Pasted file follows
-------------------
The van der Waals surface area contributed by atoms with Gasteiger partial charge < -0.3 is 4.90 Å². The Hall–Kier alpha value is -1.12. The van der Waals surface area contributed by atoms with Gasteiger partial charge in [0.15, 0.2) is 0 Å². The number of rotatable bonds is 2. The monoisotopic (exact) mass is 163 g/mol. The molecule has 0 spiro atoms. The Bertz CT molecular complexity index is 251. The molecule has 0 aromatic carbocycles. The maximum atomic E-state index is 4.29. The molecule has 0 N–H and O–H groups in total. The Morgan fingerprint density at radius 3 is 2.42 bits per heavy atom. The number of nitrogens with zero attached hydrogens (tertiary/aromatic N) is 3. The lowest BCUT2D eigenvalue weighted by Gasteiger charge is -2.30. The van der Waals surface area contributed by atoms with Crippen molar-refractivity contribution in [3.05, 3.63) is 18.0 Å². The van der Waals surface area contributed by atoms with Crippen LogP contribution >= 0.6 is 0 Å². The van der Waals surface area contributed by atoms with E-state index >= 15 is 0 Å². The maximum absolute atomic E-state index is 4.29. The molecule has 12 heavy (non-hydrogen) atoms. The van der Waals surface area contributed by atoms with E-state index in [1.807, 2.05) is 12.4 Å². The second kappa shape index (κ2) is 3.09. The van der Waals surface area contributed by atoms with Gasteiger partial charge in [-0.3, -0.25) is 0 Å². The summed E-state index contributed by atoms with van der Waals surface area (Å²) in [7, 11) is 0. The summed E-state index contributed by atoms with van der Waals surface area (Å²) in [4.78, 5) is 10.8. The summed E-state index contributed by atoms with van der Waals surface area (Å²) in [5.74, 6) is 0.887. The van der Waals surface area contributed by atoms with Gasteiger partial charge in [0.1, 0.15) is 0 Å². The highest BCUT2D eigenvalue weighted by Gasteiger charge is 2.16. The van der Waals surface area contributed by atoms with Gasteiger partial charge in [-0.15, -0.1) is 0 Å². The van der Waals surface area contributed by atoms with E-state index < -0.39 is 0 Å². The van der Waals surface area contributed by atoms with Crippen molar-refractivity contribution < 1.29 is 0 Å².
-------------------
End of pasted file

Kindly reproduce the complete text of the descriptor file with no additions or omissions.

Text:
The van der Waals surface area contributed by atoms with Gasteiger partial charge < -0.3 is 4.90 Å². The Hall–Kier alpha value is -1.12. The van der Waals surface area contributed by atoms with Gasteiger partial charge in [0.15, 0.2) is 0 Å². The number of rotatable bonds is 2. The monoisotopic (exact) mass is 163 g/mol. The molecule has 0 spiro atoms. The Bertz CT molecular complexity index is 251. The molecule has 0 aromatic carbocycles. The maximum atomic E-state index is 4.29. The molecule has 0 N–H and O–H groups in total. The Morgan fingerprint density at radius 3 is 2.42 bits per heavy atom. The number of nitrogens with zero attached hydrogens (tertiary/aromatic N) is 3. The lowest BCUT2D eigenvalue weighted by Gasteiger charge is -2.30. The van der Waals surface area contributed by atoms with Crippen molar-refractivity contribution in [3.05, 3.63) is 18.0 Å². The van der Waals surface area contributed by atoms with Crippen LogP contribution >= 0.6 is 0 Å². The van der Waals surface area contributed by atoms with E-state index >= 15 is 0 Å². The maximum absolute atomic E-state index is 4.29. The molecule has 12 heavy (non-hydrogen) atoms. The van der Waals surface area contributed by atoms with E-state index in [1.807, 2.05) is 12.4 Å². The second kappa shape index (κ2) is 3.09. The van der Waals surface area contributed by atoms with Gasteiger partial charge in [-0.3, -0.25) is 0 Å². The summed E-state index contributed by atoms with van der Waals surface area (Å²) in [7, 11) is 0. The summed E-state index contributed by atoms with van der Waals surface area (Å²) in [4.78, 5) is 10.8. The summed E-state index contributed by atoms with van der Waals surface area (Å²) in [5.74, 6) is 0.887. The van der Waals surface area contributed by atoms with Gasteiger partial charge in [0.1, 0.15) is 0 Å². The highest BCUT2D eigenvalue weighted by Gasteiger charge is 2.16. The van der Waals surface area contributed by atoms with Gasteiger partial charge in [-0.15, -0.1) is 0 Å². The van der Waals surface area contributed by atoms with E-state index < -0.39 is 0 Å². The van der Waals surface area contributed by atoms with Crippen molar-refractivity contribution < 1.29 is 0 Å².